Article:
State’s first hemp farmer is in Ledyard

New London

Recreational pot didn’t pass in this legislative session, but farmers in Connecticut now have the right to grow hemp.

In just a few days the pallets in the greenhouse at Town Farm LLC in Ledyard could be filled with what is the start of the first hemp plants grown in the state.

“The goal is smaller plants in the northeast because we’re not sure of the weather,” said farmer Dylan Williams who spoke with Congressman Joe Courtney (D-Connecticut) at his Ledyard farm.

Related: Gov. Lamont signs hemp farming bill

He is officially the first hemp farmer in the state and he’s preparing to help others get started. He plans to use the fields on his Town Farm for hemp research and will plant 60,000 seeds in his greenhouse.

“I can kind of take on seed starts for local farms that need to get started quickly,” explained Williams.

Congressman Joe Courtney calls this historic.

“Benjamin Franklin was a big proponent of hemp growing for all the right reasons,” said Rep. Courtney.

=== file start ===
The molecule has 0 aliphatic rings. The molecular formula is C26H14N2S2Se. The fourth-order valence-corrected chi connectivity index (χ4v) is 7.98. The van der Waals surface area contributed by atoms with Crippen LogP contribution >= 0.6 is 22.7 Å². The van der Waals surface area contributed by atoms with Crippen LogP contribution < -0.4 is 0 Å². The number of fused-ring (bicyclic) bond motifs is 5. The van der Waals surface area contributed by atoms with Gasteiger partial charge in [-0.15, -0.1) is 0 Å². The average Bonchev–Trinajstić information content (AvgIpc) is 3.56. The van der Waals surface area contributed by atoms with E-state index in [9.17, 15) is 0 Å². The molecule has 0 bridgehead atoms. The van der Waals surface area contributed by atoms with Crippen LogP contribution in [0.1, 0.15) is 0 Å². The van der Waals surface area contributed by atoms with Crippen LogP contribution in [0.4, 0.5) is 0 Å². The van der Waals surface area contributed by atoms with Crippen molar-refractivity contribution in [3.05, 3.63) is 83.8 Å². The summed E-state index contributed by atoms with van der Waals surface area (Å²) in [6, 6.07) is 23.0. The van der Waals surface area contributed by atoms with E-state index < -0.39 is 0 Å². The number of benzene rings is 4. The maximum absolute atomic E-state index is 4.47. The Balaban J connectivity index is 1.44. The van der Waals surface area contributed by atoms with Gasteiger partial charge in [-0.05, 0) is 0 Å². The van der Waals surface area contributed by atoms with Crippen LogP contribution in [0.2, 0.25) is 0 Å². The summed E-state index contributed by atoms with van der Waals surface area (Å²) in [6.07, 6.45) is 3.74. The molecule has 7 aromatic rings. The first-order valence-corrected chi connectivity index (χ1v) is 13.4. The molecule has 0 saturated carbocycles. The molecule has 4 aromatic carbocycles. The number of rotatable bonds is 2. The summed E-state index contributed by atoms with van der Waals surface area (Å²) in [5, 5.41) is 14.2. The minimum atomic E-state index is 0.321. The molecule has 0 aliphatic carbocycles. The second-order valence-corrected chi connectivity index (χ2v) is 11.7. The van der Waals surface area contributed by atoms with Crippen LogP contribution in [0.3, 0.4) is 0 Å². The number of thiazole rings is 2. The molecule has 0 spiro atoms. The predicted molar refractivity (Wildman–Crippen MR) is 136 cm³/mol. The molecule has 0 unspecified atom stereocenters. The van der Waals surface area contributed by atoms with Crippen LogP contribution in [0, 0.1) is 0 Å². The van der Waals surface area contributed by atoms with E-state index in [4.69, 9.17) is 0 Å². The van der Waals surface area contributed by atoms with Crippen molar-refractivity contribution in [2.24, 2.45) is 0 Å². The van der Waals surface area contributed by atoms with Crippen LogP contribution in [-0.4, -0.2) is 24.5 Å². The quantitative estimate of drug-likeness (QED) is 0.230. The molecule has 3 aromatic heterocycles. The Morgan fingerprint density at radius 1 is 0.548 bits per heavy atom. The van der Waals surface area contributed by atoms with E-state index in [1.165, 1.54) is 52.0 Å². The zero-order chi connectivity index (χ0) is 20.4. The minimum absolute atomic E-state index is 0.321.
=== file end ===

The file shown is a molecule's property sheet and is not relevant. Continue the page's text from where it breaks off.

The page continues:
But hemp a strain of the Cannabis sativa plant which has minimal amounts of the psychoactive THC was outlawed along with marijuana decades ago.

The 2014 and 2018 federal Farm Bills changed that allowing for hemp production at first in pilot program, and this year state lawmakers legalized the newly sprouting industry.

Congressman Courtney says hemp is an efficient crop and the fiber made from it is lightweight and strong.

“BMW actually uses hemp for its side panels for its cars,” said Rep. Courtney.

“As of this morning we’ve got 21 licensees,” said Bryan Hurlburt, Commissioner of CT Department of Agriculture. “We’ve got another 59 in the queue. We’ve got about 90 acres of hemp production that are waiting to grow this year.”

It’s another way farmers can diversify. All they need now is a way to process the raw hemp. 

“It does nothing for the producers if they have no place to sell their crops,” said Hurlburt.

“We’ve got to do everything we can to help agriculture sustainability in this state,” said Rep. Courtney.

The congressman says the next step will be a federal law change which would allow money transactions from Hemp farms to banks and that could lead to the first hemp manufacturer in the state.

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